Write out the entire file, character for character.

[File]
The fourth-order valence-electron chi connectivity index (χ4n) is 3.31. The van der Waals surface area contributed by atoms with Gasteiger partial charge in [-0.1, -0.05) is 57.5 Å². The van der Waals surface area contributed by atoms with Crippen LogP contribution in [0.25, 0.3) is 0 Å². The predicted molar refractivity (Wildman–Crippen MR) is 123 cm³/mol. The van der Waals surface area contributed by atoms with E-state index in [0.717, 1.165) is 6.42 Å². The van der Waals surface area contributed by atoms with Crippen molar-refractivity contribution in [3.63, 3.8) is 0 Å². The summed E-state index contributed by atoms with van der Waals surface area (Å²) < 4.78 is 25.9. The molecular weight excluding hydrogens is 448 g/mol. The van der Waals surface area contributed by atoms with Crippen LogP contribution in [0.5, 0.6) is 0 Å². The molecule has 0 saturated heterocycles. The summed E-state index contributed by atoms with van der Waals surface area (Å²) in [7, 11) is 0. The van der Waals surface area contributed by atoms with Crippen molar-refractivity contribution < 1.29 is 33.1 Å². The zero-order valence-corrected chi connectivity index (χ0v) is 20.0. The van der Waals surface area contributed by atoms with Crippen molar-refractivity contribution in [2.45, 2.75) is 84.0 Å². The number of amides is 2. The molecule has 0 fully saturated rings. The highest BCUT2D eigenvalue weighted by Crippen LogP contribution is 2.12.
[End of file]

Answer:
The fourth-order valence-electron chi connectivity index (χ4n) is 3.31. The van der Waals surface area contributed by atoms with Gasteiger partial charge in [-0.1, -0.05) is 57.5 Å². The van der Waals surface area contributed by atoms with Crippen LogP contribution in [0.25, 0.3) is 0 Å². The predicted molar refractivity (Wildman–Crippen MR) is 123 cm³/mol. The van der Waals surface area contributed by atoms with E-state index in [0.717, 1.165) is 6.42 Å². The van der Waals surface area contributed by atoms with Crippen molar-refractivity contribution in [3.63, 3.8) is 0 Å². The summed E-state index contributed by atoms with van der Waals surface area (Å²) < 4.78 is 25.9. The molecular weight excluding hydrogens is 448 g/mol. The van der Waals surface area contributed by atoms with Crippen LogP contribution in [0.5, 0.6) is 0 Å². The molecule has 0 saturated heterocycles. The summed E-state index contributed by atoms with van der Waals surface area (Å²) in [7, 11) is 0. The van der Waals surface area contributed by atoms with Crippen molar-refractivity contribution < 1.29 is 33.1 Å². The zero-order valence-corrected chi connectivity index (χ0v) is 20.0. The van der Waals surface area contributed by atoms with Crippen molar-refractivity contribution in [2.45, 2.75) is 84.0 Å². The number of amides is 2. The molecule has 0 fully saturated rings. The highest BCUT2D eigenvalue weighted by Crippen LogP contribution is 2.12.